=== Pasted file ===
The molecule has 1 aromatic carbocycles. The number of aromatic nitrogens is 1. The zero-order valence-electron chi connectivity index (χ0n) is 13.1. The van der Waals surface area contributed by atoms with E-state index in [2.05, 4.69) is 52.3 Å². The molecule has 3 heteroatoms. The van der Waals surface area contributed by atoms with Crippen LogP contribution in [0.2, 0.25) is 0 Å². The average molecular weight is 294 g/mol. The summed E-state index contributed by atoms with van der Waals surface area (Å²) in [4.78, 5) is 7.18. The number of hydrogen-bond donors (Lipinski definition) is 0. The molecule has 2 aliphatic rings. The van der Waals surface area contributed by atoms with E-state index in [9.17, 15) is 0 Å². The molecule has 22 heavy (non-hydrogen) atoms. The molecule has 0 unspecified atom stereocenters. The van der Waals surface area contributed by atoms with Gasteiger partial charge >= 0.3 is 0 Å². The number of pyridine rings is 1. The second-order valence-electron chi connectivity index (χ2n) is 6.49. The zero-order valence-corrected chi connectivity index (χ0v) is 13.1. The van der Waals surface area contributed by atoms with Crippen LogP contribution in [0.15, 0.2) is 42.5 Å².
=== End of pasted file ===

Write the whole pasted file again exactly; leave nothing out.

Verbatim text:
The molecule has 1 aromatic carbocycles. The number of aromatic nitrogens is 1. The zero-order valence-electron chi connectivity index (χ0n) is 13.1. The van der Waals surface area contributed by atoms with E-state index in [2.05, 4.69) is 52.3 Å². The molecule has 3 heteroatoms. The van der Waals surface area contributed by atoms with Crippen LogP contribution in [0.2, 0.25) is 0 Å². The average molecular weight is 294 g/mol. The summed E-state index contributed by atoms with van der Waals surface area (Å²) in [4.78, 5) is 7.18. The number of hydrogen-bond donors (Lipinski definition) is 0. The molecule has 2 aliphatic rings. The van der Waals surface area contributed by atoms with E-state index in [9.17, 15) is 0 Å². The molecule has 22 heavy (non-hydrogen) atoms. The molecule has 0 unspecified atom stereocenters. The van der Waals surface area contributed by atoms with Gasteiger partial charge >= 0.3 is 0 Å². The number of pyridine rings is 1. The second-order valence-electron chi connectivity index (χ2n) is 6.49. The zero-order valence-corrected chi connectivity index (χ0v) is 13.1. The van der Waals surface area contributed by atoms with Crippen LogP contribution in [0.15, 0.2) is 42.5 Å².